The Open Society Foundations (OSF) has announced its decision to move its Budapest-based international operations and staff to Germany. The NGO blamed “increasingly repressive political and legal environment” in Hungary.

The decision comes as the Hungarian government prepares to impose further restrictions on NGOs through what it has branded its “Stop Soros” package of legislation.

Founded by Hungarian-born American billionaire George Soros, the president of OSF, Patrick Gaspard, explained the decision to move in a press release on May 15.

“The government of Hungary has denigrated and misrepresented our work and repressed civil society for the sake of political gain, using tactics unprecedented in the history of the European Union,” said Gaspard. “The so-called Stop Soros package of laws is only the latest in a series of such attempts. It has become impossible to protect the security of our operations and our staff in Hungary from arbitrary government interference.”

As reported by the BBC, Prime Minister Viktor Orban successfully campaigned under a “Stop Soros” banner during the election.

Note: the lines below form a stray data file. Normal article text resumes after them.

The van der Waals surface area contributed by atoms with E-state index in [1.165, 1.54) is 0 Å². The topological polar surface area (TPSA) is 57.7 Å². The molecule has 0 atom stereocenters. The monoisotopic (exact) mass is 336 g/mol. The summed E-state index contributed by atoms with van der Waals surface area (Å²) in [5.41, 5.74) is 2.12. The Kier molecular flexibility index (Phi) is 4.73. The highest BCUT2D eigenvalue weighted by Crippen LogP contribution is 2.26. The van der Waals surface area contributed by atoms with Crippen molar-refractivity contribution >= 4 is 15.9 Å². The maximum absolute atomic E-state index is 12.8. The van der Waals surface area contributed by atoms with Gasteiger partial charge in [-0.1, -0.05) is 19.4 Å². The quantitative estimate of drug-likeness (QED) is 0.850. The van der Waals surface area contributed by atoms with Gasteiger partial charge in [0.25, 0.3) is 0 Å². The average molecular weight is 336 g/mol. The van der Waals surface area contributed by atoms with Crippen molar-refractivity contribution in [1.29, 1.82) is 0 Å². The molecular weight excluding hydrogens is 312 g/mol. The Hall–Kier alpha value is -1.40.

Orban has accused Soros’ foundation is part of a plan to bring migrants to Europe in order to undermine nation states. Soros has repeatedly denied these claims.

According to reports in the media, Soros, 87, has spent €10bn, mostly through OSF, on civil initiatives to reduce poverty and increase transparency, and on scholarships and universities around the world, especially in Eastern Europe and the former Soviet Union, since the 1980s.

Meanwhile, Deutsche Welle (DW), Germany’s international broadcaster, noted that the Central European University, a Soros-backed graduate school, will remain in Budapest.